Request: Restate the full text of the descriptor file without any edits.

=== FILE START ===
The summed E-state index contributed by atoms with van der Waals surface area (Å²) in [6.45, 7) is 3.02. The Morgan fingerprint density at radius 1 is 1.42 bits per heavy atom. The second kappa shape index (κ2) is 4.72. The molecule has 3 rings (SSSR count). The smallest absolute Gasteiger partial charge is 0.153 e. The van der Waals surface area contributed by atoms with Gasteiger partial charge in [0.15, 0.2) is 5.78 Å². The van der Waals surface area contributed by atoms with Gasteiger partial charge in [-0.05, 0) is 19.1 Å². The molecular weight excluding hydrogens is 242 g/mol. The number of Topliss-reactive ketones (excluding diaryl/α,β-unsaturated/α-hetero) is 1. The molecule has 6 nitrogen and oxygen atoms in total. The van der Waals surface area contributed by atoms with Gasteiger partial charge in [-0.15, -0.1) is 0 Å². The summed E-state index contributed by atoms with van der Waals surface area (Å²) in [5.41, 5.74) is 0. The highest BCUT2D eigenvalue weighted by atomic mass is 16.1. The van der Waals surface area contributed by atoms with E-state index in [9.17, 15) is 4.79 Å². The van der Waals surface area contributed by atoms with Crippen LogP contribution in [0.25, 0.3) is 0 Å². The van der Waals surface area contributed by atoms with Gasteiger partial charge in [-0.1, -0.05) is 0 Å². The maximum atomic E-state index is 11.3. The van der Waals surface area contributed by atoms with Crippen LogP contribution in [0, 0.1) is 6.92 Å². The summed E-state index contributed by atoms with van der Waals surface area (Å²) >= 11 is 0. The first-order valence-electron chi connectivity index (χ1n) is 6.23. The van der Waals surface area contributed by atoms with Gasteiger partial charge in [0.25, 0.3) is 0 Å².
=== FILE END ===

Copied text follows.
The summed E-state index contributed by atoms with van der Waals surface area (Å²) in [6.45, 7) is 3.02. The Morgan fingerprint density at radius 1 is 1.42 bits per heavy atom. The second kappa shape index (κ2) is 4.72. The molecule has 3 rings (SSSR count). The smallest absolute Gasteiger partial charge is 0.153 e. The van der Waals surface area contributed by atoms with Gasteiger partial charge in [0.15, 0.2) is 5.78 Å². The van der Waals surface area contributed by atoms with Gasteiger partial charge in [-0.05, 0) is 19.1 Å². The molecular weight excluding hydrogens is 242 g/mol. The number of Topliss-reactive ketones (excluding diaryl/α,β-unsaturated/α-hetero) is 1. The molecule has 6 nitrogen and oxygen atoms in total. The van der Waals surface area contributed by atoms with Gasteiger partial charge in [-0.15, -0.1) is 0 Å². The summed E-state index contributed by atoms with van der Waals surface area (Å²) in [5.41, 5.74) is 0. The highest BCUT2D eigenvalue weighted by atomic mass is 16.1. The van der Waals surface area contributed by atoms with E-state index in [9.17, 15) is 4.79 Å². The van der Waals surface area contributed by atoms with Crippen LogP contribution in [0.25, 0.3) is 0 Å². The van der Waals surface area contributed by atoms with Gasteiger partial charge in [-0.1, -0.05) is 0 Å². The maximum atomic E-state index is 11.3. The van der Waals surface area contributed by atoms with Crippen LogP contribution in [0, 0.1) is 6.92 Å². The summed E-state index contributed by atoms with van der Waals surface area (Å²) >= 11 is 0. The first-order valence-electron chi connectivity index (χ1n) is 6.23. The van der Waals surface area contributed by atoms with Gasteiger partial charge in [0.25, 0.3) is 0 Å².